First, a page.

This increase in specificity and clarity led to a 69% increase in donations.

Key Takeaway: Make sure your donation page copy provides an abundance of clarity about a donation is used.

3. Using copy to explain your value proposition

Sometimes it can be challenging to determine what to write on your donation page. But below is a clear example of just how powerful leaning into your nonprofit’s value proposition can be.

Your value proposition is simply the answer to this critical question: “Why should I give to you?”

When looking at a donation page from this organization , we discovered that they had minimal value proposition copy anywhere on the page.

So we tested a new version of the donation page that articulated a clear answer to this critical value proposition question.

By using their copy to communicate their value proposition, they saw a 150% increase in donations.

Key Takeaway: Make sure your copy fully explains why someone should give to you.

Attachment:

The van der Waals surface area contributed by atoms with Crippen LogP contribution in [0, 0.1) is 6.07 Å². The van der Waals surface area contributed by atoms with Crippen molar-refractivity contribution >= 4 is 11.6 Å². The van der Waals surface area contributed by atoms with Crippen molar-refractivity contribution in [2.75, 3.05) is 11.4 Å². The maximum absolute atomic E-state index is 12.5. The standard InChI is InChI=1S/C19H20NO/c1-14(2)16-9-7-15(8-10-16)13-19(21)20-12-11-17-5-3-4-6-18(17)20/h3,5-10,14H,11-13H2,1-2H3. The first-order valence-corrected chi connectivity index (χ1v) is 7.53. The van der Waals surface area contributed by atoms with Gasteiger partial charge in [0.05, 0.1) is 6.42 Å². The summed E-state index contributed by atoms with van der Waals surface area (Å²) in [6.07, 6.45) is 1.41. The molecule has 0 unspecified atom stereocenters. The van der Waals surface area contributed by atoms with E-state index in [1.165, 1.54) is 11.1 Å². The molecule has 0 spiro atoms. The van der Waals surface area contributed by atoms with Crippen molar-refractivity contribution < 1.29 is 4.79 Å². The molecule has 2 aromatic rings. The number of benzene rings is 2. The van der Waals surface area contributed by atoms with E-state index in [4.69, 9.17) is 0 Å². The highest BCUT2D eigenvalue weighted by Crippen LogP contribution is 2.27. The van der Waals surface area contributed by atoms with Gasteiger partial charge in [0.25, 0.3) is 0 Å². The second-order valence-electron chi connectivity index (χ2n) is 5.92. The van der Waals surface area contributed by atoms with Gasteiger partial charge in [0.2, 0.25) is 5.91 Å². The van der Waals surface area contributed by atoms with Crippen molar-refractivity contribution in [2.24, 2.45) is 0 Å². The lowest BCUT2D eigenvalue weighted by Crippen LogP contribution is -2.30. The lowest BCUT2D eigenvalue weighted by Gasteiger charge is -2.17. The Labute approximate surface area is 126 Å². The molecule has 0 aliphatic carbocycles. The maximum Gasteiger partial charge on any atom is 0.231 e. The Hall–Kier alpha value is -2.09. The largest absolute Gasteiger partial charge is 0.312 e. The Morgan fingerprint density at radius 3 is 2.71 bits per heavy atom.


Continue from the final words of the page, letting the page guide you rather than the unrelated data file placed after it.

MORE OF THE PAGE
Get 8 more proven tactics for improving donation rates on your donation page.

How to choose a donation platform

New tech, in and of itself, will never be enough to maximize donation rates. That’s the job of your fundraising strategy. But sometimes the right strategy requires a new donation platform.

While we often say we’re “donation platform agnostic”, we’re still “donation platform opinionated, ” based on what our tests have proven to be essential strategies to improve donation rates.

As you consider and evaluate the right donation platform for your fundraising efforts, there are 5 questions critical to online fundraising growth that you need to ask:

1. Can I easily edit all of the copy on my donation page?

  • Headlines
  • Body copy
  • Form headers

2. Is the design and layout flexible?

  • Remove all links in the navigation
  • Grouping related form fields
  • Trust marks (Charity Navigator, GuideStar, etc.)

3. Can I create as many donation pages as I need?

  • Unique pages for every campaign
  • Unique Instant Donation Pages for donor acquisition

4. Is it a one-step or multi-step process?

  • No shopping cart process
  • No gift verification screens

5. Can I test new ideas?

  • Easy to set up goal tracking in Google Analytics